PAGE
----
Jessie J hairstyles adopted by Liz Jones: My hair-raising day as Lizzie J

My hair-raising day as Lizzie J: Captivated by Jessie J's ever-changing hair on The Voice, LIZ JONES has her most unlikely make-over

|

UPDATED:

20:28 GMT, 25 May 2012

Before anyone starts Tweeting rather unkindly that I do not, and never will, look anything like pop star Jessie J, let me clear this up right now.

Yes, I admit, I am three decades older, about three inches shorter (she’s 5ft 9in), and have a pointy face rather than a square one. Neither do I have her generous mouth — mine is somewhat miserly.

Unlike Jessie J, I am not super-confident; far from it. I am also not bi-sexual; I would go so far to say I am not even mono-sexual. As for her talent, I can’t sing a note or hold a tune.

Liz Jones as Jessie J

Jessie J on The Voice

Minnie Mouse (Liz Jones, pictured left Jessie J, right): The zig-zag parting was painful and the topknots were hard to hold in place

But there’s one important thing we do have in common — apart from both having been born in Essex — and that is a good, strong head of black hair.

Over the past few weekends, I have marvelled each Saturday and Sunday night — not at the singing talents of the contestants on The Voice, not even at the short skirts and exposed sweaty cleavage of compere Holly Willoughby, not even at Tom Jones’s apparent lack of any personality at all, but at Jessie J’s mercurial hairstyles.

We have had the trademark bob that is so shiny is seems to be a nylon wig, but which Jessie — via a Tweet to her four million followers — insists is all her own hair.

This style is not based (as some have suggested) on Uma Thurman in Pulp Fiction, nor on silent movie star Louise Brooks, but, if you ask me, upon the far more down-to-earth astrologer Mystic Meg.

We have had a riot of curls erupting from a severe, Brylcreemed scalp, a very Thirties style that brings to mind my all-time heroine, the comedic actress Carole Lombard.

Over recent weeks we have had a conical (comical) top knot, and a long, sleek ponytail, draped like a question mark over one Amazonian shoulder.

Most memorably of all, last Saturday night Jessie gave us the zig-zag centre parting with two horns made completely of her own hair.

Liz Jones as Jessie J

Jessie J

Mystic Meg: It's Jessie's real hair, but Liz wore a wig to get this super-shiny, razor-sharp bob just right

And so, I wondered, could I, with the help of international hair stylist to the stars Desmond Grundy, recreate all of Jessie’s crazy hairstyles with my own flowing witch’s mane of hair

Which flatters the most, and which the least And would I, having adopted each guise, be warranted an insight into the pop star’s psyche

First up was the explosion of curls. After sitting in make-up for nearly three hours — Jessie does like her heavy panstick with dark, smoky eyes and pillarbox red mouth — Desmond set about me with the curling tongs, before sleeking down the roots with product, and about a million Kirby grips.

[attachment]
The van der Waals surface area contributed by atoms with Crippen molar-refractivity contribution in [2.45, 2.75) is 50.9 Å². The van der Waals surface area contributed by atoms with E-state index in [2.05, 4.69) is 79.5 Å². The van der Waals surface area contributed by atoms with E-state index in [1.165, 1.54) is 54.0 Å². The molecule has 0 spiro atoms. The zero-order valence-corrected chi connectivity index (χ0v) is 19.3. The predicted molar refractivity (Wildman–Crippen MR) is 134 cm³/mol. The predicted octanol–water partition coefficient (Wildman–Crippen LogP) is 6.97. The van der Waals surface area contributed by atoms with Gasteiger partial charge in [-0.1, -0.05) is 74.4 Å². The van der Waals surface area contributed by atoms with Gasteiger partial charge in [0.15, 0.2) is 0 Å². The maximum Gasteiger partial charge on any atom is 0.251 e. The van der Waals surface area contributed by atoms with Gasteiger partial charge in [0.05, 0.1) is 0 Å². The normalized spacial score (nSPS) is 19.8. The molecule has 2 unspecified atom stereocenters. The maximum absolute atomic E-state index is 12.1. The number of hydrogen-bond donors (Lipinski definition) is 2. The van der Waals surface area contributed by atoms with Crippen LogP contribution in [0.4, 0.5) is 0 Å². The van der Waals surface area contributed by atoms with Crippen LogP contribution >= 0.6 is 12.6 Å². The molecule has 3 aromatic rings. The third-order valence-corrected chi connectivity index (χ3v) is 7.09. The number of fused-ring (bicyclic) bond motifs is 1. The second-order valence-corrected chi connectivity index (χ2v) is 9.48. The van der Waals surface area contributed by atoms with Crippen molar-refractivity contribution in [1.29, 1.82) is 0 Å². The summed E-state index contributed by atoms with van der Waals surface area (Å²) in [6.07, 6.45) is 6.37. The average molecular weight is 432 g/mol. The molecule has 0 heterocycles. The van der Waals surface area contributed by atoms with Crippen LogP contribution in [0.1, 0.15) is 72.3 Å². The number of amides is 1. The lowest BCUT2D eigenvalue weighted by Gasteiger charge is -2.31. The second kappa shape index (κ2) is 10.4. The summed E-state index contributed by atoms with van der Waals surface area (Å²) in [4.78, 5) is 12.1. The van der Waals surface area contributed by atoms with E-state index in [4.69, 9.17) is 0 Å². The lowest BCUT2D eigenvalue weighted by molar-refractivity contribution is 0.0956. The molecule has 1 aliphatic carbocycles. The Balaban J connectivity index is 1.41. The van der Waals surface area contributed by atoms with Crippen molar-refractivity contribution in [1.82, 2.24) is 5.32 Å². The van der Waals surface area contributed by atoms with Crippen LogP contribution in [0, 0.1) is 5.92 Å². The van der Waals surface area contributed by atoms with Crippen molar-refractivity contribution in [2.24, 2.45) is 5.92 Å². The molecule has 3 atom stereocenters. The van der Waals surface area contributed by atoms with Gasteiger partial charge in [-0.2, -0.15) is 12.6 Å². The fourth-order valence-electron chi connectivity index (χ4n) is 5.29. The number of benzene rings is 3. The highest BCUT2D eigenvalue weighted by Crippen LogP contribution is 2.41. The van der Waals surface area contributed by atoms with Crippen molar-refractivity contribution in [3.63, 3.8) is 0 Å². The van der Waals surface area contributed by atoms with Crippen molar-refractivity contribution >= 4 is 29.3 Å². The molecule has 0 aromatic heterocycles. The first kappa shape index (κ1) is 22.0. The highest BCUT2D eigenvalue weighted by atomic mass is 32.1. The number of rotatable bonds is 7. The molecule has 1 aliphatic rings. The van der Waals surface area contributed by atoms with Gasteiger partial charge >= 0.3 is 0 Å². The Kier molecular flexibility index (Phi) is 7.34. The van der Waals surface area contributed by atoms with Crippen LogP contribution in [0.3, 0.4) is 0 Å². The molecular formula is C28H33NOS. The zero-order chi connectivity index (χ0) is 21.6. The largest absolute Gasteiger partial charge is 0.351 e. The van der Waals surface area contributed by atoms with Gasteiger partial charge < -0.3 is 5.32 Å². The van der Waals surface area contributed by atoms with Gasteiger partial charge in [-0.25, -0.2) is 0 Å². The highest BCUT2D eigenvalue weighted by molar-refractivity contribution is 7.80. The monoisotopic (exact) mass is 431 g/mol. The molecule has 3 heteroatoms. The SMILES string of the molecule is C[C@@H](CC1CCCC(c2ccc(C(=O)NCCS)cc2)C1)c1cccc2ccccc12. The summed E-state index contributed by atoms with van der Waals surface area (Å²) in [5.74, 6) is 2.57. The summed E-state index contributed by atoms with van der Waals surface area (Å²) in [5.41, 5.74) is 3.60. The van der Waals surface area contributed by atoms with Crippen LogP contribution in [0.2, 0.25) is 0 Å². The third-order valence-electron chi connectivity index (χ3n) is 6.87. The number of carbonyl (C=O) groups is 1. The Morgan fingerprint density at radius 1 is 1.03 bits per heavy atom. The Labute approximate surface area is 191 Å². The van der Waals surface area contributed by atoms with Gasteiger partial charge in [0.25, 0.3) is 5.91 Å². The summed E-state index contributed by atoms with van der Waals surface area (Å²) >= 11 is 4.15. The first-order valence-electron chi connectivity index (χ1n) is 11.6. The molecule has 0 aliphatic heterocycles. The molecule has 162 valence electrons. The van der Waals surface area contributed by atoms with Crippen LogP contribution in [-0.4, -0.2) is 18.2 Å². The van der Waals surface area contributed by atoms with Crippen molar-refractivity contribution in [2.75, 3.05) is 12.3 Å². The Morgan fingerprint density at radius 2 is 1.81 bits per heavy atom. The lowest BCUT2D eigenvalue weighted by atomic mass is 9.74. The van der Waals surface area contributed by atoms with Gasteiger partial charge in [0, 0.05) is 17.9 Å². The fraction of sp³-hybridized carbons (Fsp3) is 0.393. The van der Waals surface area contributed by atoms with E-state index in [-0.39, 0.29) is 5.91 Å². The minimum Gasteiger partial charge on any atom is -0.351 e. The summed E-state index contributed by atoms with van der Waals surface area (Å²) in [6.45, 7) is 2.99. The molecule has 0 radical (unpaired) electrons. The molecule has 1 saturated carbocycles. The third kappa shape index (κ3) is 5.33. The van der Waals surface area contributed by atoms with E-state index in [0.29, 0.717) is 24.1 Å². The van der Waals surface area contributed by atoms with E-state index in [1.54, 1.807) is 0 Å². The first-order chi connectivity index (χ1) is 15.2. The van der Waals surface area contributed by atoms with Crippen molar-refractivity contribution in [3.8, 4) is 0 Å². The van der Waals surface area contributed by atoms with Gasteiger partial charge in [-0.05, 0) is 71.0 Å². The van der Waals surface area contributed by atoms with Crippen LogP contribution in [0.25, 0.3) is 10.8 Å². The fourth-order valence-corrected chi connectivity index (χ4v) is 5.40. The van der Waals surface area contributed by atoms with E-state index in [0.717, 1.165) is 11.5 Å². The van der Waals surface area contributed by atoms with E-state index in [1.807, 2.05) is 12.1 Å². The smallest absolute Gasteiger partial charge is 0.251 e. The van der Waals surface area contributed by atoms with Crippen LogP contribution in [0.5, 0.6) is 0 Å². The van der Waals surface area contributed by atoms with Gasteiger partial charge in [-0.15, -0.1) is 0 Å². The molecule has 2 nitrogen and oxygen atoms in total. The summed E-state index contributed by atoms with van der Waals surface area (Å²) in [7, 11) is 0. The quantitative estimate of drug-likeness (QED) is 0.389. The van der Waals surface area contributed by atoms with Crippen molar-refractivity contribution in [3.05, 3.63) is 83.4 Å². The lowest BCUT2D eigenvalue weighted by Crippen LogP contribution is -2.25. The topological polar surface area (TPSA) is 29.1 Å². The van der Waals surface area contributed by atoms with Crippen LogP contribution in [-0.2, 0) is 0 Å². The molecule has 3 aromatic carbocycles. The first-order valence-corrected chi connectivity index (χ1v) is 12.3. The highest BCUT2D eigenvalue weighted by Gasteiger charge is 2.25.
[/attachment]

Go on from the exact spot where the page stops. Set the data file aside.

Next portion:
This look is flattering, and the one in which I think Jessie looks the prettiest. On me, though, it all looks a bit girly, a bit Baby Jane.

Next came the updo, achieved with my own hair. The severity of this look was, the make-up artist said in a Pollyanna voice, ‘as good as having a face lift!’ (I didn’t have the heart to inform her I’d had the real thing.)

Next was the zig-zag parting with my own hairy horns. This hurt. Remind me never to get a zig-zag parting again. It’s the sort of wacky style that only really belongs on a six-year-old, especially when you’ve failed to get your silver roots retouched.

Desmond contemplated my roots for what seemed like hours, before he resorted to a sort of gunky black ink to cover them up.

Liz Jones as Jessie J

Jessie J

The show pony: Liz's hair is so thick, only half of it was needed to produce this side ponytail

My hairy horns, unlike Jessie’s, kept leaning over perilously, like hirsute leaning towers of Pisa.

The sleek ponytail came next. Yes, we used my own hair, but only half of it as mine is too thick to give a question mark, it’s more a horse’s tail

Finally, we recreated Jessie’s trademark shiny Mystic Meg.

The surprise success of all the styles is, I think, this iconic Jessie J bob: I haven’t had a fringe since I was about seven, but find it the most flattering style of all, and so much cheaper than Botox for covering up a wrinkled brow.

I imagine, though, that the bob would be the most high-maintenance cut: the ends need to be razor-sharp, the hair ironed for some considerable length of time to render it straight and shiny (for this photo, we used a wig).